Create Realistic Oceans
Blender 3d tutorial
Oceans In Blender
Similar to clouds and other natural phenomenon, the ocean is a fairly popular subject for 3D artists. To create an ocean in Blender 3D, we will be using the built in ocean modifier. This tutorial covers how to use the ocean modifier, adding materials to your ocean, and how to add foam for choppier seas.
As mentioned previously, creating the waves themselves is incredibly simple. If you have the default cube and lamp, delete them from your scene. Add a plane. To turn this plane into our waves, select the plane, go to the Modifier panel of the Properties window. Under Add Modifier, select Ocean. You should see an ocean replace the plane we just added.
There are many options you can play with to adjust the appearance of your waves. The settings you change and what you set them to largely depends on the kind of scene you are setting up. Is it stormy? Calm? A little windy?
For this tutorial, I'll go for a fairly calm scene, but what you learn should be good enough to get your started on more violent oceans as well.
Many of the settings are self explanatory, while others are little less intuitive. I definitely recommend going to the Blender Wiki to learn what all the settings do.
For this tutorial, we will first change the resolution. By default it is quite low, so bump it up a bit. I put mine between 12 and 16 for testing and then in the 20s for my final render, however, your values largely depend on the power of your computer and how long you are willing to wait.
After that, change Repeat X and Repeat Y to 2, change Spacial Size to 100, Choppiness to 1.50, Scale to 4.000, Alignment to 1.000, and Direction to 10. This should give us some fairly calm ocean waves. That said, feel free play with the settings to make your ocean look however you like.
Setting Up Materials
I will be using Cycles, so lets change the Render Engine to Cycles Render. This setting is the right-most setting in the main menu of Blender. After that, select our ocean and go to the Materials panel. Click on + New to create a new material.
We will be using nodes, so change the Screen Layout to Compositing. Then make sure the compositor is set to display Shader nodes and to show nodes for the selected object. These settings are to the right of the node menu in the compositor window, and highlighted in the image above. If you have done it correctly, you should see a Diffuse shader node and a Material Output node.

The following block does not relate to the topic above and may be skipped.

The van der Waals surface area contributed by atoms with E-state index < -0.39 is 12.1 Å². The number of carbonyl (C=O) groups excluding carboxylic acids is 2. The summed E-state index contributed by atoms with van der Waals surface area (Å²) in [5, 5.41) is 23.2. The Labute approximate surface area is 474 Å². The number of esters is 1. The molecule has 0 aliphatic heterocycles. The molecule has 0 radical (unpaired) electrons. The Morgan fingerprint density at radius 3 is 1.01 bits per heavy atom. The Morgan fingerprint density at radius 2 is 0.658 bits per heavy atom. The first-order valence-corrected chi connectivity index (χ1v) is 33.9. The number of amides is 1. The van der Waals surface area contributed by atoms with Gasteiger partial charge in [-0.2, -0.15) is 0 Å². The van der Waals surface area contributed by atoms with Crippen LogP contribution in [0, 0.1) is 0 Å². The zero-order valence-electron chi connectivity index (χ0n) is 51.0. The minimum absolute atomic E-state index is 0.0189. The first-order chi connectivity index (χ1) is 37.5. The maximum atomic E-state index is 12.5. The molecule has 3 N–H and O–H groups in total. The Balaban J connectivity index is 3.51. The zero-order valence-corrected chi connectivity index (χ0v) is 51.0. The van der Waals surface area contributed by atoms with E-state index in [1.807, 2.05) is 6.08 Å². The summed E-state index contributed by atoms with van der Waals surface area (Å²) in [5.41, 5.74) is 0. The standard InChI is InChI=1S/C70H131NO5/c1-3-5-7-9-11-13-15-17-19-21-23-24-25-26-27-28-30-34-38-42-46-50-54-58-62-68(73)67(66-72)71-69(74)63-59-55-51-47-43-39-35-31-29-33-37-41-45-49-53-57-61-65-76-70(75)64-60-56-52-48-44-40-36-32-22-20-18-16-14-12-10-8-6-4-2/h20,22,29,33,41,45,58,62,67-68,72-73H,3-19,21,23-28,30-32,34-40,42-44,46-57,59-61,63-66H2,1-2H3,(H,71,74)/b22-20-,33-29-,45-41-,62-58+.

Delete the Diffuse shader node. In its place, add a Glass node, a Gloss shader node, and a Mix Shader node. Connect them together and change the highlighted settings as shown in the image above.
The color I used in the Glass node has an RGB of 0.000, 0.010, 0.016 and the color for the Gloss shader node is white.
If you try doing a test render now, you won't see much of anything. We will fix that in the next step.
To get our ocean looking a little better, tell the compositor to show nodes for the world. This setting is the little earth button in the compositor window menu. Then check the Use Nodes box. You should see two nodes appear in the compositor.
Add a Sky Texture node to the compositor. Connect it to the Background node. Also, click and drag on the sphere to make it look similar to what is shown in the image above. This controls the direction from which the sun is shining in the sky.
Now we need to set up the camera and go into Camera View by pressing Numpad 0. Open the Properties panel by pressing N and check the Lock Camera to View setting in the View section. Now move your view around until you have it place where you like and uncheck the Lock Camera to View setting.
If you notice that some of your ocean is being cut off, go to the Camera Panel in the Properties window and change the End setting to 500 or larger so the camera can see our whole section of ocean.
While our calm ocean does not require foam, we will add some anyways. Select our ocean and go to the Modifiers panel. Check the Generate Foam setting and change the Coverage setting to 0.250. Then give foam layer a name of Foam.
Then go back to the ocean materials nodes and add an Attribute node (Shift-A, Input, Attribute). Fill out the empty text box with the name of our foam: Foam. Then add a Diffuse shader node (Shift-A, Shaders, Diffuse) and a Add shader node. No settings need changing, so just connect them together as shown in the above image.
If you render now, you should see our final result. Before ending, one final feature to note for the ocean modifier is the Random Seed setting. Changing this value can give you a different variation of waves. Using a different seed can actually change it quite a bit, so if certain settings aren't quite giving you the results you want, try throwing some numbers into the Random Seed setting.
With that, I'll end this tutorial. If you'd like to give feedback, feel free to post below, I'd definitely appreciate it!
No single tutorial will cover everything, so if you want to dig deeper, here are some resources for you to check out. If you have other resources you think I should add to this list, feel free to let me know!